Guide to wine pairings
The best red wine pairings
The best red wine and food pairing depends on whether your wine is light or bold. You don’t have to pair a red wine only with red meat; in fact, a light red wine will pair best with lighter dishes, like salad or even seafood. You can serve a bolder red wine with a more intense dish like steak, lamb, or stew, and you should also consider the varietal of red wine that you’re pairing. Fortified wines are usually the only types of wines that can be served with very sweet desserts because they are equally sweet. Earthy wines tend to taste best with savory dishes, while fruity, light wines pair well with lighter dishes or dishes that are slightly bitter. The key to success is to match the wine’s body to the texture of the food, and to highlight the flavors that you want to bring out in the food. Learn more.
The best white wine pairings
Almost every kind of food can pair with white wine, as long as you consider the wine's intensity and flavors. Generally, bold white wines will pair best with bolder dishes, like curry or stew, whereas light white wines and mature wines require mild foods with fewer ingredients. You can either complement or contrast your food pairings--to complement a sweet food or dessert, choose a sweet wine. However, the most exciting food pairings are contrasts. An acidic wine can cut through the sweetness of a cream-heavy dish, while a sweet wine will balance out a spicy curry. When you choose the right pairing, white wines can do amazing things for your food, and many people find white wine and food pairings even more exciting than pairings with red wine. Learn more.
Comparing complementary versus contrasting pairings
I’ve been to countless wine tastings and dinner parties in my lifetime, and I’ve noticed one peculiar thing: some hosts love to make wine pairings that complement the food, while others love to contrast wine with the food, and few, if any, mix the two tasting styles together. With a complementary pairing, the food and the wine are very similar in flavor profile, but with a contrasting pairing, the food and the wine are polar opposites. In my experience, the type of wine tasting you prefer depends on your personality. Most of my over-achieving, perfectionist friends love a good complement wine pairing, while my creative-minded friends lean toward contrasting wine pairings. Learn more.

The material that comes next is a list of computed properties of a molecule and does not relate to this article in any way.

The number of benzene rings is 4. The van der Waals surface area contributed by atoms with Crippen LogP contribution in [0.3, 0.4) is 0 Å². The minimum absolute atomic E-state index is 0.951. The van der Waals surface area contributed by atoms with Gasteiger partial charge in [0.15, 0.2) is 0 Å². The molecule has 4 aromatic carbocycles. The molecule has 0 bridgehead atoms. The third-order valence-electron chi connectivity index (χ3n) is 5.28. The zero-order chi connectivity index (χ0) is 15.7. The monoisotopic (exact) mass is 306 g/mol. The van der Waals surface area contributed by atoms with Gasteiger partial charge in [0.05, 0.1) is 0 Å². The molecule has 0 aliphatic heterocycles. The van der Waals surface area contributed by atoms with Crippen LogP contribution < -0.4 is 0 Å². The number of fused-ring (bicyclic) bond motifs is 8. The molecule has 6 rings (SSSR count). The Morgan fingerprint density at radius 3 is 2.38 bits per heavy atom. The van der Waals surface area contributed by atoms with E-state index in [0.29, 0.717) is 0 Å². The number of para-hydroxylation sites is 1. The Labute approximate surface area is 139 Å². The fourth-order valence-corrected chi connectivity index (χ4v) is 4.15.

Quick and easy champagne pairings
Whenever I’ve entered sommelier food pairing competitions, there’s usually one rule: no Champagne. No matter how much you might want to pair that fresh, herb-crusted rack of lamb with a dry, summery Krug rosé, you’re forced to pick a red wine instead. That’s because Champagne is a no-brainer wine for a food pairing; it’s easy to show a meal in its best light when you serve it with the right style of Champagne, and if we sommeliers had our way in these competitions, bubbly would be our default choice. Learn more.
Dessert wine pairing 101
One common mistake that wine enthusiasts make when they pair wine with dessert is that they often focus too strongly on the quality of the wine itself, rather than considering how that wine interacts with the dish. I once went to a Christmas party hosted by a Bordeaux collector who served an aged bottle of bold Pomerol Merlot with a delicate, handmade apple tart. The Merlot completely overpowered the dessert, but the host insisted on serving it anyway because he wanted his guests to try the rare wine. Learn more.
The art of pairing wine with music
Wine and music pairings are a relatively new focus in the wine world, and experts like Clark Smith are leading the way in research on the subject. Smith says, “We associate wine types with different moods, just as we do with music. When the wine and the music match, both improve. When they clash, it can be awful.” Pairing wine with music isn’t yet an exact science, and it still takes trial and error, but we’ll give you a few places to start. Learn more.